What happens to a dream deferred?
Does it dry up like a raisin in the sun?
This week was a long week with lots of prodding and pushing. We were telling stories about oppression, personal experiences of oppression, something simple, clear. I started by asking them to make a frozen body sculpture of one such experience. After the activity, we spoke about what they were showing.
It turns out no one made an image of something from their own life! They made images from other people’s lives, images from stories they heard, or things they saw. They were finding it hard to access those personal stories, without compounding them with others.
I asked my translator Walizada if it was the translation. We tried a few different times but it didn’t seem like it was working. Then some folks said they weren’t oppressed!
Hmmm … let’s see where we go with this.
Or fester like a sore—
And then run?
The next day I had them make group sculptures of an oppression seen in society. Poverty, unemployment, lack of education – they named the issues. They created 4 or 5 frozen scenes to show a problem playing out. This time, almost every one of them included weapons, force, and violence on top of the social issue shown.
When we discussed these images, it turns out that everyone’s lives have been interrupted by decades of war.
Their educational opportunities, their opportunities to work and the simple ability to live in stability and peace are things that were torn from them and the lives of their families. Stories were of kidnappings, gunshots, fleeing armies, and enduring the Taliban.
Their lives are like a body whose parts are chopped off by the cleaver of war and the effects of war. It is only recently that they’ve tried to put those pieces back together.
Does it stink like rotten meat?
Or crust and sugar over—
like a syrupy sweet?
But how can a society of amputees be expected to get up and run a marathon? They need to heal, to gather themselves together, to become whole.
Maybe it just sags
like a heavy load.
Or does it explode?
Finally, I had them do a visualization of a desire they once had but weren’t able to fulfill – a simple desire from childhood or early in their lives.
They were to then imagine a journey to find that lost desire, what would they have to do to get to it? Would they have to climb a mountain, swim in the ocean, walk a long road?
And lastly, when they reclaimed that desire, what animal would it turn into?
This brought out such wonderful imagery and rich explorations. Rather than speaking of problems, which are MANY, we spoke about lost desire. This allowed them to dig under the trauma, the constant instability, the uncertainty, to a place where they dreamed of a better future.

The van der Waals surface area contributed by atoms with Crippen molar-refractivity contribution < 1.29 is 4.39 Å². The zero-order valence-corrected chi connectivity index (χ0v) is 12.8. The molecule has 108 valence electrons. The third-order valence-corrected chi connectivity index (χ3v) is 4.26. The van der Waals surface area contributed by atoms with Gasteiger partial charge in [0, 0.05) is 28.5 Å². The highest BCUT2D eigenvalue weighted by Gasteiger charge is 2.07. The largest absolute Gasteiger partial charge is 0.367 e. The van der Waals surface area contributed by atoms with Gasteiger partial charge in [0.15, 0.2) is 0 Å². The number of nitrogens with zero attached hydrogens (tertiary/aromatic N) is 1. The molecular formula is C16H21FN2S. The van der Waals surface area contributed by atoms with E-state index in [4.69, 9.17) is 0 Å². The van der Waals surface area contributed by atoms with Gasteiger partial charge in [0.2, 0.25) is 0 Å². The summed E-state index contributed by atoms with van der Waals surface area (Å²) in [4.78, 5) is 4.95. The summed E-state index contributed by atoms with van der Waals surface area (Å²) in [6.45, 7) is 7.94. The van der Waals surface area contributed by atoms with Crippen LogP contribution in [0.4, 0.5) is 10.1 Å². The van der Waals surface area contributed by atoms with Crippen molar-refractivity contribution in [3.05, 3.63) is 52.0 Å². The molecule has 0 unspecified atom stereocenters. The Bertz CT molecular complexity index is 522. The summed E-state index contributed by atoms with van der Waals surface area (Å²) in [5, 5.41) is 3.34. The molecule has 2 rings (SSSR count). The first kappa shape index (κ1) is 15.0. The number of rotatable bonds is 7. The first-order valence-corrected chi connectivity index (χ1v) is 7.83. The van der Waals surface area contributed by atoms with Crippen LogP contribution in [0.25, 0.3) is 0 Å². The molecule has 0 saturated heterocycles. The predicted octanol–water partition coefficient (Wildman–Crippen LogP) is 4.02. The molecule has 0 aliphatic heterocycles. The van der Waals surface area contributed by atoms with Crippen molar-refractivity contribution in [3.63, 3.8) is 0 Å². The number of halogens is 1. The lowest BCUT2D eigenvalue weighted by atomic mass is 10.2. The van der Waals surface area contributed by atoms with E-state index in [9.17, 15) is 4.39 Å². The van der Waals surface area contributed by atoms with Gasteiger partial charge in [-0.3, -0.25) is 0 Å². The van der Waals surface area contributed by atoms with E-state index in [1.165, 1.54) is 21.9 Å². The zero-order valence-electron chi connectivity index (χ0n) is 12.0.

The stories that they expressed were simple desires of a time when they could consider going after small, personal desires. One person spoke of wanting to learn to swim, another spoke of wanting to ride a bicycle all over her town, a third person shared their desire to be an artist but was forced to start working at age 12.
One person wanted to be an archeologist but this knowledge and course of study wasn’t offered. Another spoke of wanting to walk to a neighboring village to see an eagle that was said to live there.
It was wonderful to be able to have them reconnect with a part of themselves buried under the rubble of violence and war.
From these desires we are going to build our play. There was a definite change in the air after they embodied their animals and many spoke of regaining a sense of dreaming.
These men, women and girls all have figured out how to use creativity, intelligence and the few resources they can get to bring art and goodness to their society. They are transforming into birds of freedom, bringing messages of life, vibrant hopes and collective endeavor to their communities.
I keep reading articles on the international failure to turn around Afghanistan, on the increasing Talibanisation, on the decreasing women’s rights. But you never hear of artists taking their lives and their futures into their own hands and setting off to create new avenues of change.
Please tell people about this work. About the thousands of Afghans who are healing their society, who are working for whole communities, who are making a way where there is none.
It won’t happen over night, not even in 10 years. But slowly and surely these birds are gonna take flight. Let’s support their soaring ambitions.